Asian giant hornets, also known as “murder hornets,” have put people in the Pacific northwest on high alert over the last few years. That concern has reignited with the first sighting of an Asian giant hornet nest near Blaine, Washington.
As the Washington State Department of Agriculture (WSDA) maintains, the nest was found around the same area where a live “murder hornet” was reported in August 2021.
In mid-August, officers from the WSDA captured, tagged and released three hornets. A statement from the department reports that one hornet slipped out of its tracking device, another flew out of range, but the third led the officers to the nest.
“Teamwork has been the key to success with this effort,” said WSDA managing entomologist Sven Spichiger. “Whether it is the public reporting sightings and building traps or state and federal agencies working together, this is really a model for success in invasive species management.”
State entomologists are now developing a plan to remove the nest, but caution Washington residents to report any suspected Asian giant hornet sightings at agr.wa.gov/hornets.
According to the USDA, Asian giant hornets do not attack people unless they feel threatened. The stinger on an Asian giant hornet is longer than that of typical bees or wasps found in the United States, but their venom is more toxic. People with an allergy to bee or wasp stings should take particular caution and calmly leave the area if they believe they have seen an Asian giant hornet.
According to the USDA, When attacking a honey bee colony, the hornet excretes a pheromone marker on the hive to signal to others that the colony is its target. Up to fifty hornets attack the colony at once and can eliminate an entire honey bee colony in less than two hours.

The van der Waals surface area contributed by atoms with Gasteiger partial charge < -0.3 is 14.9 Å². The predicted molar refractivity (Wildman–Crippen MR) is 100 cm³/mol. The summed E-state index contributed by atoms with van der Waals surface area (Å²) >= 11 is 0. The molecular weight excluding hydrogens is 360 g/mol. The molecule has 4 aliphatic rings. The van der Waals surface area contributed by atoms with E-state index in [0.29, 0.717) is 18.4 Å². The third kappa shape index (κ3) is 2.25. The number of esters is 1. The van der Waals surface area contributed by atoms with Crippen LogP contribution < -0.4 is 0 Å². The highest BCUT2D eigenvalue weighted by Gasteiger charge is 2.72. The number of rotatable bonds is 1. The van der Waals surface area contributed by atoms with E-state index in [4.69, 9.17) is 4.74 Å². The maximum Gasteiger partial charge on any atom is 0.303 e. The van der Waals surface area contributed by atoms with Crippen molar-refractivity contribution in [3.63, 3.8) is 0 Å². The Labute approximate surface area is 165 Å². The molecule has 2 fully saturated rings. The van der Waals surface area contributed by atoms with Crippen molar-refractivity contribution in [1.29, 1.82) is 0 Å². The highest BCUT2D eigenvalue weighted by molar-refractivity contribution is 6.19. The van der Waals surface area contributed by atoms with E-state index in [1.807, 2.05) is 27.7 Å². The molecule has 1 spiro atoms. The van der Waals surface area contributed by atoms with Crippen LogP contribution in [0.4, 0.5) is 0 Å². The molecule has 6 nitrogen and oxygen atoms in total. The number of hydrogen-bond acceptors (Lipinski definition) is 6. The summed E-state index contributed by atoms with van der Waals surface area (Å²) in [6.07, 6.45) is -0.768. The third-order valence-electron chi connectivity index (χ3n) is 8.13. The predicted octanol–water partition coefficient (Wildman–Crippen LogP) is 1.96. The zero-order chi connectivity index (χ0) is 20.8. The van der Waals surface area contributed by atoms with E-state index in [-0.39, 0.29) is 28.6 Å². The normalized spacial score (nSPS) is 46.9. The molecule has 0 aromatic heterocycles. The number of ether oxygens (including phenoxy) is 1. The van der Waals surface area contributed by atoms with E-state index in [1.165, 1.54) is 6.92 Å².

The hornets harvest bee brood to feed to their young and will defend the bee hive as if it were their own nest.
In their native Asia, when a hornet enters a honeybee nest, the bees gather around the wasp and trap it, the Natural History Museum reports. They vibrate their flight muscles, raising the temperature and the carbon dioxide level in the ball. The wasp is effectively suffocated and cooked, while the hearty bees can easily survive the high temperatures.
Not all species of honeybees are capable of fending off the murder hornets, however. European honeybees don’t make bee balls. They will defend their nest by stinging an attacking hornet, but this appears to have no effect.
There are a number of insects that look similar to the Asian giant hornet, including:
- Western cicada killer (Sphecius grandis)
- Eastern cicada killer (Sphecius speciosus)
- Various species of yellowjackets (Vespula spp.)
- Great golden digger wasp (Sphex ichneumoneus)
- European hornet (Vespa crabro)
- Elm sawfly (Cimbex Americana)
- Various species of paper wasp (Polistes spp.)
- Bald-faced hornet (Dolichovespula maculata)
- Pigeon tremex (Tremex Columba)
- Yellow bumblebee (Bombus fervidus)
- European honey bee (Apis mellifera)
The Asian giant hornet’s similarity to honeybees has led some to destroy the nests of native pollinators by mistake, ironically making it easier for the hornets to spread while harming local ecosystems.
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